... A few months ago Baskin showed Defense Minister Ehud Barak a draft of the agreement and on the basis of that draft an inter-ministry committee on the issue was established. The agreement was to have constituted a basis for a permanent truce between Israel and Hamas, which would prevent the repeated rounds of shooting.

"In Israel," Baskin said, "they decided not to decide, and in recent months I took the initiative to push it again...

... "I am mainly sad. This is sad for me. I am seeing people getting killed and that is what is making me sad. I tell myself that with every person who is killed we are engendering the next generation of haters and terrorists," adds Baskin.

[Baskin is the co-founder and co-director of the Israel-Palestine Center for Research and Information, founded in 1988, which describes itself as "the only joint Israeli-Palestinian public policy think-tank in the world. It is devoted to developing practical solutions for the Israeli-Palestinian conflict." -- ED.]

The article says that although they knew about the discussions, the Israeli government "nevertheless" approved the assassination.

The question I think we need to ask is whether the Israeli government ordered the assassination not "nevertheless" but "therefore." That is, did top Israeli officials choose another round of war with Gaza rather than a long-term truce? They certainly knew that killing Jabari would for sure bring on new rocket attacks, which to the Israeli public would then seem a legitimate reason for a new war in "self-defense."

Why might the Netanyahu government have made this choice? With the caveat that there is no way to know for sure, without access to the inner governmental archives, let me put forward a hypothesis that seems at minimum plausible:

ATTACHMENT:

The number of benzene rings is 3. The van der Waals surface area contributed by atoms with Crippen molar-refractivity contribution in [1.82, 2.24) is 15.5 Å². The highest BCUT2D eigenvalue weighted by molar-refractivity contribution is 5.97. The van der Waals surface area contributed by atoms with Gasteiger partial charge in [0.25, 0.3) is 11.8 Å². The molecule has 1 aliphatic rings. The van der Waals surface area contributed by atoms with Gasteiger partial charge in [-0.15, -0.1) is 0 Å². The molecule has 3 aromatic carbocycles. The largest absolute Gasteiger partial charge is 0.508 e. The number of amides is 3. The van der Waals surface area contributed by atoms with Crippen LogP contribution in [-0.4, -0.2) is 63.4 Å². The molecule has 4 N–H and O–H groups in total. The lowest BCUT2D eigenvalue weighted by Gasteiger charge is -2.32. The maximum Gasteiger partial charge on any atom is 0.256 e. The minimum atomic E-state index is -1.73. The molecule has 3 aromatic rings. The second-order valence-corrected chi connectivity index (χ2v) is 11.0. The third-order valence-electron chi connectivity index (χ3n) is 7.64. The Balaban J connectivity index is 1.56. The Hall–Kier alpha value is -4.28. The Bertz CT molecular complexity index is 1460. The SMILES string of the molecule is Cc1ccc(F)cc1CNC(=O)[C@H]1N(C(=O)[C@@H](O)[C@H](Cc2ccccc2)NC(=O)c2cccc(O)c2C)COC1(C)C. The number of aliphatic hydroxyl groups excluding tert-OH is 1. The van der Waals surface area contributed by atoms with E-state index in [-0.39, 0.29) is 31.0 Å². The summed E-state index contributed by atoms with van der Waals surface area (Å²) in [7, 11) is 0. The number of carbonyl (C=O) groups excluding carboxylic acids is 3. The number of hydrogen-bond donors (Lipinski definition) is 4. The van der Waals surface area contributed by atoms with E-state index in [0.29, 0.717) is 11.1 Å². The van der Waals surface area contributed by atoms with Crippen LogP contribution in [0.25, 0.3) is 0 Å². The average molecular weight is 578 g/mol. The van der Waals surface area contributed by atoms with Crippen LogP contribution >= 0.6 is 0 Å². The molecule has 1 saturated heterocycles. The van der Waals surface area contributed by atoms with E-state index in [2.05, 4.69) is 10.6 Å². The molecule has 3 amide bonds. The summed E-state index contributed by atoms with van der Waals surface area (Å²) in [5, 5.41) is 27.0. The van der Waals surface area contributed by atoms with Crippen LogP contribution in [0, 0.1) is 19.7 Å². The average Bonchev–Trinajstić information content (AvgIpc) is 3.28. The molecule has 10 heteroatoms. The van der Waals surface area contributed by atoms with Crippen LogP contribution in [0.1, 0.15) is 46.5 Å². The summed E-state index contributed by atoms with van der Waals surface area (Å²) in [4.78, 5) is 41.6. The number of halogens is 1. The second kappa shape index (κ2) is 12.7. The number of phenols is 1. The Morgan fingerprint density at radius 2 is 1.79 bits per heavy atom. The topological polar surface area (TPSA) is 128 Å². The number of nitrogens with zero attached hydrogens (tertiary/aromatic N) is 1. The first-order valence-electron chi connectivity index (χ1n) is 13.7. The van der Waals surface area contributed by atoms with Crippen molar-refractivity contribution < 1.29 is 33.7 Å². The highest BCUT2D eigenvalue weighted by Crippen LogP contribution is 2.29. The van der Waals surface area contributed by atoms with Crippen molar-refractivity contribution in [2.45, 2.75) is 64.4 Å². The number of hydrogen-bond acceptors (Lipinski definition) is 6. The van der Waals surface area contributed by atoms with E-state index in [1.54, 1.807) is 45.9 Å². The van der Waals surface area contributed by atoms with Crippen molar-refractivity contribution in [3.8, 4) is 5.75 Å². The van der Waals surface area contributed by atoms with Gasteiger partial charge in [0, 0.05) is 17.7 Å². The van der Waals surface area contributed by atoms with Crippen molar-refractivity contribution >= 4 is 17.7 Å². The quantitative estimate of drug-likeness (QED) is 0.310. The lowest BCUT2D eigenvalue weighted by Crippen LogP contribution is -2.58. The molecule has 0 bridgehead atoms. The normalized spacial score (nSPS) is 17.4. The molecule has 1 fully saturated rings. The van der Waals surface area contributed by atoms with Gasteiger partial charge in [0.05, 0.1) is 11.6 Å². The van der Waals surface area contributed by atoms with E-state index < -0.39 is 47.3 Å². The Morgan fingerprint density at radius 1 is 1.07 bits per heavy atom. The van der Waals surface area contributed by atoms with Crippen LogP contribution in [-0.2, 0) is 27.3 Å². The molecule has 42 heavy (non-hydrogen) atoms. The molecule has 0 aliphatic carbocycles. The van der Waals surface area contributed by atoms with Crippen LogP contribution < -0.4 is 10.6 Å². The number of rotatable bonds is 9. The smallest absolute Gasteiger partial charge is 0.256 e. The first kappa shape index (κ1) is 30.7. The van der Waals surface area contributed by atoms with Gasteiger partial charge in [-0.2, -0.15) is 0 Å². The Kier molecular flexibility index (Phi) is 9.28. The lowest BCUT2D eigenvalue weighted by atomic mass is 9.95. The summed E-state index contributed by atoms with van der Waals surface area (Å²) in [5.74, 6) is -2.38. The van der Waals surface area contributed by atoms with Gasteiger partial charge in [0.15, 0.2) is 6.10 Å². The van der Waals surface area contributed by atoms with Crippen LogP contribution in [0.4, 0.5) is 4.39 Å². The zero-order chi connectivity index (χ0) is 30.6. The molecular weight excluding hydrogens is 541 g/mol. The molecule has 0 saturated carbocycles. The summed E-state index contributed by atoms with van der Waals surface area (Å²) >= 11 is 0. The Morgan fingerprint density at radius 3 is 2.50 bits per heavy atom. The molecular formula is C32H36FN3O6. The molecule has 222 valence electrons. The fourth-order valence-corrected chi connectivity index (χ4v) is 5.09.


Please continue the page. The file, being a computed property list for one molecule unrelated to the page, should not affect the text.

At home, elections are looming, and the major focus of the emerging campaign, till last week, was the domestic social and economic crisis -- not foreign policy. With that as the central issue, the pro-corporate, anti-poor-people, anti-middle-class policies of the Netanyahu government were vulnerable. A new Gaza War would shift the conversation and strengthen a government proclaiming "self-defensive war."

Meanwhile, President Abbas of the Palestinian Authority was preparing to ask the U.N. General Assembly to recognize Palestine as a state with "observer" status, not full membership. This was almost certain to pass, thus increasing the prestige of the Palestinian cause. Moreover, Abbas had just publicly renounced the "right" of millions of Palestinian refugees to "return" within Israel itself, thereby easing one deep fear many Israelis hold about the possibility of a two-state peace. Instead of encouraging this step toward peace, Netanyahu pooh-poohed it.